Let's be honest: I was hoping that manhunts were a by-the-book, step-by-step procedural that every officer memorized for a test at the police academy. And in some ways, they are: perimeters must be secured, information must be disseminated to the public and appropriate leads must be followed. But each of those processes is entirely tailored to the situation at hand. It's what makes manhunts so very complicated to engage in ... and so impressive when they do find success.

Related Articles

  • Ball, Phillip. "Crowdsourcing in manhunts can work." Scientific American. April 26, 2013. (May 2, 2013)
  • Baynham, Jacob. "Troy Knapp, a ghost in the backcountry." Men's Journal. May 2013. (May 2, 2013)
  • Boston Globe Staff. "102 hours in pursuit of marathon suspects." The Boston Globe. April 28, 2013. (May 8, 2013)
  • CBC News. "How Manhunts Work." CBC. Oct. 4, 2012. (May 2, 2013)
  • Engber, Daniel. "We arrested 9,000 fugitives last week." Slate. April 28, 2006. (May 2, 2013)
  • Handelman, Ben. "Strategy is key for police forced into manhunt situations." Fox6 Milwaukee. April 19, 2013. (May 2, 2013)
  • McFall, Michael and Stecklein, Janelle. "Troy Knapp, Utah's elusive 'Mountain Man' burglar, is arrested." The Salt Lake Tribune. April 3, 2013. (May 2, 2013)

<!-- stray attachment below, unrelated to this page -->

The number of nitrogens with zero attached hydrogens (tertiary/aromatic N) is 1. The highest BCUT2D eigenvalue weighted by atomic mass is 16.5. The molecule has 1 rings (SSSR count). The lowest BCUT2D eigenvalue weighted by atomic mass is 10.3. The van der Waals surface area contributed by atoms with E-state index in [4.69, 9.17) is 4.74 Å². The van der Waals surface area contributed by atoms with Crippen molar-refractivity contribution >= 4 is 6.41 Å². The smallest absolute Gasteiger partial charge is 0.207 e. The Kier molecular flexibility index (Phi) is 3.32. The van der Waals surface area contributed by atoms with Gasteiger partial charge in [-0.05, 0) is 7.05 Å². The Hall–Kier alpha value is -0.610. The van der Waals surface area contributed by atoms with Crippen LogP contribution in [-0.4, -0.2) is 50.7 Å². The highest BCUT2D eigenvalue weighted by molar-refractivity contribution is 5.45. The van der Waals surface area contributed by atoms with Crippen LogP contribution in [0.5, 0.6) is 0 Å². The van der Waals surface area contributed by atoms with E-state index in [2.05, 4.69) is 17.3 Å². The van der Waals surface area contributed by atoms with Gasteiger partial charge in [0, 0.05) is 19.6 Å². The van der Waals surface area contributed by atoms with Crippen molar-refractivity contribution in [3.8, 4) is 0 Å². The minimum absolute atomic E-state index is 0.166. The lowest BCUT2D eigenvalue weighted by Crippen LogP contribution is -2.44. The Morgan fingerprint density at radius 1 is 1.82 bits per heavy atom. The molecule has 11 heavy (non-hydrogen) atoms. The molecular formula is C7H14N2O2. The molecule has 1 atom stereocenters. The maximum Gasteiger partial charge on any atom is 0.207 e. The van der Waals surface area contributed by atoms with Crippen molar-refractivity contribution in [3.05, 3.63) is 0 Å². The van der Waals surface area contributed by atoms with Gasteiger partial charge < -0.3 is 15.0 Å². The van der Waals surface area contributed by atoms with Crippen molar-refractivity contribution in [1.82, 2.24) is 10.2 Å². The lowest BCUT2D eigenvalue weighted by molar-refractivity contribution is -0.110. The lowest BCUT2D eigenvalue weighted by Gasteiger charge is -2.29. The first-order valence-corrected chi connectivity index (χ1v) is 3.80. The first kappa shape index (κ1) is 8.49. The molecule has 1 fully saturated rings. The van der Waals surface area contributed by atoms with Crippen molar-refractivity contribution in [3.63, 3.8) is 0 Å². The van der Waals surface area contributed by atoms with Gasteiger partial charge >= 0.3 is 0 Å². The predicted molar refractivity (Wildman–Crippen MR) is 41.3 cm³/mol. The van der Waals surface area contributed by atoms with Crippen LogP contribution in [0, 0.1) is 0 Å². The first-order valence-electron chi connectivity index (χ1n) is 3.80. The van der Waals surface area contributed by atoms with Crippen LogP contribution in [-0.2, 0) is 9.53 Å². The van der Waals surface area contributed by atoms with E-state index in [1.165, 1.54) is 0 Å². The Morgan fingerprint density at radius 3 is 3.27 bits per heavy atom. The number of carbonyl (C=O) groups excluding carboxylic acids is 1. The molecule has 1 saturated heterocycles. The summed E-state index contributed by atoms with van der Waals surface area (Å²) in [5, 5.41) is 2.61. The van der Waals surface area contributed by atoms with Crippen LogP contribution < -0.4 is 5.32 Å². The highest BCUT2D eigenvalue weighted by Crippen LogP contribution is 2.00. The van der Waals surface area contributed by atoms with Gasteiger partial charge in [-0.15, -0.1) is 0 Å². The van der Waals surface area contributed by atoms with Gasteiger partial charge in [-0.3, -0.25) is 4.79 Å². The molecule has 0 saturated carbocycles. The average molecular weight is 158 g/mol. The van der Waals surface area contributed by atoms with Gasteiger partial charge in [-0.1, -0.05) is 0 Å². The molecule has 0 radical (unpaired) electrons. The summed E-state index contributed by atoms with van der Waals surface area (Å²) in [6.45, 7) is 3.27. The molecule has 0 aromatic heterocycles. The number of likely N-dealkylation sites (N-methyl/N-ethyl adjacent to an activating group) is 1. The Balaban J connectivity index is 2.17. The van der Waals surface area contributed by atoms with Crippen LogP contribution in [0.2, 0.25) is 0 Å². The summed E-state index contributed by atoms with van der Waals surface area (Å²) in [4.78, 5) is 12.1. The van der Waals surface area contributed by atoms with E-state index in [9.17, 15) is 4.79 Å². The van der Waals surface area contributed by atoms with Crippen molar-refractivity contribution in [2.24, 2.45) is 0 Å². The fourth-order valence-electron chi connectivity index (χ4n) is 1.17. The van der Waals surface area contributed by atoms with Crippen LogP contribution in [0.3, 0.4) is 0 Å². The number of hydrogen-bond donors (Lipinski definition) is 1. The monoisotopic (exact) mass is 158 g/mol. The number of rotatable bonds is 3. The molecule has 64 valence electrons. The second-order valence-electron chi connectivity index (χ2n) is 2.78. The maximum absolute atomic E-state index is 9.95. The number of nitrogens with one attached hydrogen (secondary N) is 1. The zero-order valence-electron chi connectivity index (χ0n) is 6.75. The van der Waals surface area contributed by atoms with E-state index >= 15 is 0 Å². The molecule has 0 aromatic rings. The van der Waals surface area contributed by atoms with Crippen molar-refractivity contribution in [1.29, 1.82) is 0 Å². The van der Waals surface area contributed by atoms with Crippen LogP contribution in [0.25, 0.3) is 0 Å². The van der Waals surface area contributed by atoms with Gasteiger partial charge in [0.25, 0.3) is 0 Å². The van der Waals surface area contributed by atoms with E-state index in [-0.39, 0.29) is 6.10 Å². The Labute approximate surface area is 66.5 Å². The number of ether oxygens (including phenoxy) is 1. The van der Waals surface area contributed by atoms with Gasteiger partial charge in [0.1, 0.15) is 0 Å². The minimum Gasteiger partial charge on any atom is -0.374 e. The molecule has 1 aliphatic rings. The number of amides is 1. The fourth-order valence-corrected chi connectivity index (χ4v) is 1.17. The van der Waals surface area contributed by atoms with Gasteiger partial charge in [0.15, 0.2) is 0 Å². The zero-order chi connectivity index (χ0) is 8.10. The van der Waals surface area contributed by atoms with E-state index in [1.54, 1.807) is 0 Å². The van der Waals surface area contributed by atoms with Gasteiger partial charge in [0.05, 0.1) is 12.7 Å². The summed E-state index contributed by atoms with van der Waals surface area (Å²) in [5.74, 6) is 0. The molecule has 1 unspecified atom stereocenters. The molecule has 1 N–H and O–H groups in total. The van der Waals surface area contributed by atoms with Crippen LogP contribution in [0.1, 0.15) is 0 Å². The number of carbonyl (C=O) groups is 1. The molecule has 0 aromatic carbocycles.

• Montgomery, David; Horwitz, Sari and Fisher, Marc. "Police, citizens and technology factor into Boston bombing probe." The Washington Post. April 20, 2013. (May 2, 2013)
  • Morin, Monte. "Heat imaging technology a critical tool in Boston manhunt." The Los Angeles Times. April 20, 2013. (May 2, 2013),0,5731013.story
  • Murphy, Shelley and Cramer, Maria. "Whitey in Exile." The Boston Globe. Oct. 9, 2011. (May 2, 2013)
  • Pappalardo, Joe. "Boston's dragnet and the art of the manhunt." Popular Mechanics. April 25, 2013. (May 2, 2013)
  • Rutherford, Alex et al. "Targeted social mobilisation in a global manhunt." April 20, 2013. (May 2, 2013)
  • Schmidle, Nicholas. "Getting Bin Laden." The New Yorker. Aug. 8, 2011. (May 2, 2013)
  • Schonely, Jack H. "Apprehending Fleeing Suspects." Charles C. Thomas. 2005.
  • Waldman, Katy. "Can the police search my home for a bomber?" Slate. April 19, 2013 (May 2, 2013)
  • Warner, Margaret. "The True Un-Hollywood Story of a sisterhood's hunt for Bin Laden." PBS Newshour. May 1, 2013. (May 8, 2013)